Wales' Chief Medical Officer, Dr Frank Atherton, is calling for more young people and males to play their part in shaping the future health of the nation, by participating in the largest Welsh population health study ever undertaken.
Backed by the Welsh Government and led by Cardiff University, HealthWise Wales was launched in 2016 to study the health and wellbeing of people in Wales and help plan health services for the future.
As well as gathering general health data, the purpose of HealthWise is to gather information on specific health issues to improve future treatments and insights.
Since launching, the study has also issued focused surveys to participants on areas including oral and mental health, sunbed use, antenatal care, bowel cancer and re-use of medicines.
More than 18,000 participants have signed up to the survey so far, and analysis of data supplied by the first 10,000 shows that 16-24 year-olds make up just 12% of respondents, compared with 57% who are aged between 45 and 65+, and that 75% respondents are female.
Today, the CMO is emphasising the importance of diversity among participants to increase the breadth of data available for analysis.
Alongside the disparity in age groups, the data shows that the highest proportion of participants live in South Wales. The lowest uptake has been in Neath Port Talbot, Blaenau Gwent, Anglesey, Wrexham and Flintshire.
To encourage sign-ups, the health initiative has recently launched a new national advertising campaign which features an animated film that is currently being shown on TV, social and digital channels.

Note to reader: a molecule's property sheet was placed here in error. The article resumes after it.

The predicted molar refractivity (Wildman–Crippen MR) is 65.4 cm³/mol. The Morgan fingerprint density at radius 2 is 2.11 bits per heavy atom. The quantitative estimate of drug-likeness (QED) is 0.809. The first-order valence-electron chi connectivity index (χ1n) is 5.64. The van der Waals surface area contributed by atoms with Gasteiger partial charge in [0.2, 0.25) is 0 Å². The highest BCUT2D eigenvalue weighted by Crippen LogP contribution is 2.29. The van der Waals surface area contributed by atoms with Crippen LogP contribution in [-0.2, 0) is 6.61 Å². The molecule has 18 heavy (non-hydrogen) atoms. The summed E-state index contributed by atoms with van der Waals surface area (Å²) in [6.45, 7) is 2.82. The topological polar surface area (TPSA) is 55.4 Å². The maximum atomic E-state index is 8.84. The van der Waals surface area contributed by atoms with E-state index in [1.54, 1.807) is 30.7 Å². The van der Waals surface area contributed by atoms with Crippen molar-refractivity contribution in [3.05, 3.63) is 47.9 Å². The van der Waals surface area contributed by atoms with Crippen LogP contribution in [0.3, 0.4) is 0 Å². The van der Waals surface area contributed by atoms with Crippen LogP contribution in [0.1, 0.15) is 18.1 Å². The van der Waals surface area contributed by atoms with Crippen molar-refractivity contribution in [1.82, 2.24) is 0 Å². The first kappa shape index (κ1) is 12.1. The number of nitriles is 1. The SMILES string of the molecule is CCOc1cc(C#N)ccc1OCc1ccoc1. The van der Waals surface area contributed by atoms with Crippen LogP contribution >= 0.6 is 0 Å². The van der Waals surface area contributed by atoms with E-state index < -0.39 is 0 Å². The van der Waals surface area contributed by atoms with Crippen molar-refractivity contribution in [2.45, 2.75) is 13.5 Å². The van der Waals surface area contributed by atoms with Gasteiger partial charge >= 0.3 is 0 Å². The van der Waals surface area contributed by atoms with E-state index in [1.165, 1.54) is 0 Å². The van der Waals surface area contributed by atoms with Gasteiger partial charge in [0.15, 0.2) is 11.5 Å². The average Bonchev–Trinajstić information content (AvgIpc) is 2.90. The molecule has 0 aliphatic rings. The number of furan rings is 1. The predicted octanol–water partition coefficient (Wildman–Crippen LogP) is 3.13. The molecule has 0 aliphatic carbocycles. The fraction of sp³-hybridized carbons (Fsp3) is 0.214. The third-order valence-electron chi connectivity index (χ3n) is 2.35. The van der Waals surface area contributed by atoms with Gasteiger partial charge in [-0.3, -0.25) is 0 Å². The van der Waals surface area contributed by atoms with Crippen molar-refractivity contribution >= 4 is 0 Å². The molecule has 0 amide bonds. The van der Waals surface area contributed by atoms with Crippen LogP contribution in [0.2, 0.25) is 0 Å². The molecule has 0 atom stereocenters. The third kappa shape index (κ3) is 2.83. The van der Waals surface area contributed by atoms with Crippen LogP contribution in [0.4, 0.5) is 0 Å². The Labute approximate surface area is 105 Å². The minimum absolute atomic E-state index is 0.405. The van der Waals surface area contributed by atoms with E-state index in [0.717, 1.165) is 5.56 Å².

Chief Medical Officer, Dr Frank Atherton, said: "The more informed we are about the illnesses facing the nation today, the better equipped we'll be to deal with the health challenges of tomorrow.
"HealthWise Wales is an ambitious project aiming to build a picture of the nation's health. I would urge everyone in Wales who is eligible to sign up; we need as many people as possible to get involved to make it a success - not least a greater proportion of groups who are currently under-represented.
"Reaching 18,000 is hugely positive, but the greater the diversity of those we have on board, the greater the scope to unearth wide-ranging insights. Naturally, the more people who take part in the survey, the more we can understand how different people think and behave in relation to health services.
"Health research is behind all major advancements in treatment and services in Wales. Giving a short amount of your time to provide basic health information could help generate important insights and treatments for future generations."